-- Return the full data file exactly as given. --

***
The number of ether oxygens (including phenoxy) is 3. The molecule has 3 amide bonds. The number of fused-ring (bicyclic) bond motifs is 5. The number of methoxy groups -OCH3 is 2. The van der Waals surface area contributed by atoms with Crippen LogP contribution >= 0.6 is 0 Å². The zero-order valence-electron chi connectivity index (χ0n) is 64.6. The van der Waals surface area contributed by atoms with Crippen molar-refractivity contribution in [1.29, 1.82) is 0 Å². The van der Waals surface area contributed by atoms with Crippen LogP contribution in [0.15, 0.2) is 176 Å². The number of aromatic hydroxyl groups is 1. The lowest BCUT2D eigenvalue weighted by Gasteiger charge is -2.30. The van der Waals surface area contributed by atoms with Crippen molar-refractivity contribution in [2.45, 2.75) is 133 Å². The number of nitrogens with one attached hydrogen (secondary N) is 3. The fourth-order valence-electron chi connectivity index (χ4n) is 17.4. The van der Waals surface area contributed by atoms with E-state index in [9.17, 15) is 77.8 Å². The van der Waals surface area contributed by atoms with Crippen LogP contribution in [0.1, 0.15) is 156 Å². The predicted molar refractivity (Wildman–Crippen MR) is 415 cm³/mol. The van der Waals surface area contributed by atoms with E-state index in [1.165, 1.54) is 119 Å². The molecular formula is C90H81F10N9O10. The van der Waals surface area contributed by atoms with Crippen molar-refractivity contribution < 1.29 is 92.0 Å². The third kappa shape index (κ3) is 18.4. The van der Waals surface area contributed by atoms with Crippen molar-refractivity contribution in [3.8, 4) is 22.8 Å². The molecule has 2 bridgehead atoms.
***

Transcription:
The number of ether oxygens (including phenoxy) is 3. The molecule has 3 amide bonds. The number of fused-ring (bicyclic) bond motifs is 5. The number of methoxy groups -OCH3 is 2. The van der Waals surface area contributed by atoms with Crippen LogP contribution >= 0.6 is 0 Å². The zero-order valence-electron chi connectivity index (χ0n) is 64.6. The van der Waals surface area contributed by atoms with Crippen molar-refractivity contribution in [1.29, 1.82) is 0 Å². The van der Waals surface area contributed by atoms with Crippen LogP contribution in [0.15, 0.2) is 176 Å². The number of aromatic hydroxyl groups is 1. The lowest BCUT2D eigenvalue weighted by Gasteiger charge is -2.30. The van der Waals surface area contributed by atoms with Crippen molar-refractivity contribution in [2.45, 2.75) is 133 Å². The number of nitrogens with one attached hydrogen (secondary N) is 3. The fourth-order valence-electron chi connectivity index (χ4n) is 17.4. The van der Waals surface area contributed by atoms with E-state index in [9.17, 15) is 77.8 Å². The van der Waals surface area contributed by atoms with Crippen LogP contribution in [0.1, 0.15) is 156 Å². The predicted molar refractivity (Wildman–Crippen MR) is 415 cm³/mol. The van der Waals surface area contributed by atoms with E-state index in [1.165, 1.54) is 119 Å². The molecular formula is C90H81F10N9O10. The van der Waals surface area contributed by atoms with Crippen molar-refractivity contribution < 1.29 is 92.0 Å². The third kappa shape index (κ3) is 18.4. The van der Waals surface area contributed by atoms with Crippen molar-refractivity contribution in [3.8, 4) is 22.8 Å². The molecule has 2 bridgehead atoms.